The world is a pretty dangerous place of late- but Raja and I do not plan to give up on our adventures, although our style has been somewhat cramped. Three years ago, we were slated to go to Nepal to trek (as close as I can get Raja to his Himalayan roots), but the Maoists were holding out in the villages and countryside as part of Nepal’s political unrest. Trekkers brushed off the danger in their blogs saying that they just gave the Maoists a few thousand rupees, were given a receipt and were allowed to trek on. Hmmm. But don’t a foreign woman and her fluffy dog (in orange rubber boots) look like a prime opportunity for an armed and frustrated teenager to bully? The Maoist movement in Nepal was thuggery posing as social change. For us, the Annapurna Sanctuary yet awaits. Similarly we were planning a fall 2009 trip to Valle de Bravo, just 2 ½ hours drive from Mexico City. It’s the valley where the Monarch butterflies come in winter and locals believe they are the returning spirits of family members. Wouldn’t that be great to see? But thanks to the truly horrific activities of the Mexican drug cartels, Raja and I aren’t forging into the Mexican countryside in a rental jeep right now.
Nevertheless, there are ways that one can travel into countries where the security factor isn’t the best and still establish some security links.
First: In your hotel, inform the front desk of your specific daily plans in writing and give your intended time of return. (Make sure your full name, address, primary contact info. and passport number are part of the packet.) Check back when you do return so you establish a pattern of accountability.
Second: As soon as possible upon arrival, register with the Consulate General of your home country in the office, not on the phone. That way, somebody official knows you are in the country and has seen you. Also, in the process, you get the opportunity to have a conversation about what activities and locations are advisable and what are inadvisable.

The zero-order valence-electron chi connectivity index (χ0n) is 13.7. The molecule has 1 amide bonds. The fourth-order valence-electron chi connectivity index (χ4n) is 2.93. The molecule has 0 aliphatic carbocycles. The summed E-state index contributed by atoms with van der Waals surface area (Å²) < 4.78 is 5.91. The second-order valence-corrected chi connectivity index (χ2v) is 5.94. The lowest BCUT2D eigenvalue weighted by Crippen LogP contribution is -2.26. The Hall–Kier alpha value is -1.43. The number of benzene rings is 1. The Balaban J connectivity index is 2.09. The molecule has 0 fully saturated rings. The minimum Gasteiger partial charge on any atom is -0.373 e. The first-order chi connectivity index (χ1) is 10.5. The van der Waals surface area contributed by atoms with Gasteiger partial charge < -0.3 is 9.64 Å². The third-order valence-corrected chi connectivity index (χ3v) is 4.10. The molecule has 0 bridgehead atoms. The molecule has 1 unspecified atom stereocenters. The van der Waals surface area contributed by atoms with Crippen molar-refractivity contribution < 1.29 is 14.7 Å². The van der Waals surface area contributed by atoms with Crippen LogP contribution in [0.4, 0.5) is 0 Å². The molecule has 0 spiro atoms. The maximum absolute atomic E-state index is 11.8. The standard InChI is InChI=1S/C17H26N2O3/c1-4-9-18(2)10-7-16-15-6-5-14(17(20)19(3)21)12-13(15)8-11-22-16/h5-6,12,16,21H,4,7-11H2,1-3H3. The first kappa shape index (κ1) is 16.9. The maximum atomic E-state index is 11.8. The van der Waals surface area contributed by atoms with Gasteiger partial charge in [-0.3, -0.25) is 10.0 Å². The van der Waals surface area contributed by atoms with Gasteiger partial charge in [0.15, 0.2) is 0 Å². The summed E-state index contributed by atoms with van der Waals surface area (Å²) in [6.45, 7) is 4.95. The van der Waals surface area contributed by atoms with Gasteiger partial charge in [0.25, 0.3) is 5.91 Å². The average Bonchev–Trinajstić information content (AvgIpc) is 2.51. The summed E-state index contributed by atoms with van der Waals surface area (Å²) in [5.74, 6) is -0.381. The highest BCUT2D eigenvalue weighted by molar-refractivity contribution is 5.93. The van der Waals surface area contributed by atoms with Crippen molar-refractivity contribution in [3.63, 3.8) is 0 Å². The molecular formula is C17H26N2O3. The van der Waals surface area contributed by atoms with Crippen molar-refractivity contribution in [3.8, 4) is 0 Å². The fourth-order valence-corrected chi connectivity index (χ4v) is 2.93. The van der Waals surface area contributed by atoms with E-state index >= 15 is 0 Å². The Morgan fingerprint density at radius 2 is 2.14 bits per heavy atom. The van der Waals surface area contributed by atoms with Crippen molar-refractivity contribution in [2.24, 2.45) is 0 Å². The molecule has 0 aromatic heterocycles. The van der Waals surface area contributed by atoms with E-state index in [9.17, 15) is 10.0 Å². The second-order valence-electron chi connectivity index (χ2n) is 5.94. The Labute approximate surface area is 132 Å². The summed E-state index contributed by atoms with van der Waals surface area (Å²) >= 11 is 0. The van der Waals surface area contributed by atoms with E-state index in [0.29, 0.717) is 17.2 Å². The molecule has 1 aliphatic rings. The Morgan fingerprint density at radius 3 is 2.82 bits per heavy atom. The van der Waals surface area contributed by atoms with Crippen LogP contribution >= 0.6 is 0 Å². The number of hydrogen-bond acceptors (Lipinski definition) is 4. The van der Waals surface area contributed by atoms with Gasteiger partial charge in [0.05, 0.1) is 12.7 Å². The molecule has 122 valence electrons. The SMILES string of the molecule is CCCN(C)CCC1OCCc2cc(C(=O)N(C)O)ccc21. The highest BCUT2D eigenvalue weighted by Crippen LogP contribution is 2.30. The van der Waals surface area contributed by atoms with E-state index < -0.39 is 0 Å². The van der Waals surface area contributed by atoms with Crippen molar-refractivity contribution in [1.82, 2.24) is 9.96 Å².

Third: When renting transport, avoid doing it on the cheap in insecure places. Reputable car transport services are accountable and schedules are registered. A random person with a car and a small business- however much we all like to mingle locally- is not traceable. Reputable transport services operate within a network of relationships and have a mutual protection infrastructure.
Fourth: In all outward bound activities, do not be casual about getting the required trekking permits and licenses. These take a couple of days but, again, you tap into infrastructure.
Countries that thrive on tourism do not want anything to happen to you because you are a primary source of income. If you register, somebody will care that you are moving through the territory safely.
Now back to the pet part of this topic. Personally I’m not all that scared of Maoists in Nepal. They’re after governmental change, not tourists per se. And I can tell them “Tis barsa agi mero suruman Peace Corps kam gardechu.” (You get the point.) Also, I’m not a part of the Mexican drug economy, so I don’t pose either a threat or an opportunity. Or that’s how I see it. BUT, on the other hand, I have no business taking optimistic and trusting Raja into dangerous terrain where I can’t protect him from jittery foolishness and crossfire.
Adventure travel is great… and may all our adventures outward bound be safe from predatory human beings and their horrible inhumanity.
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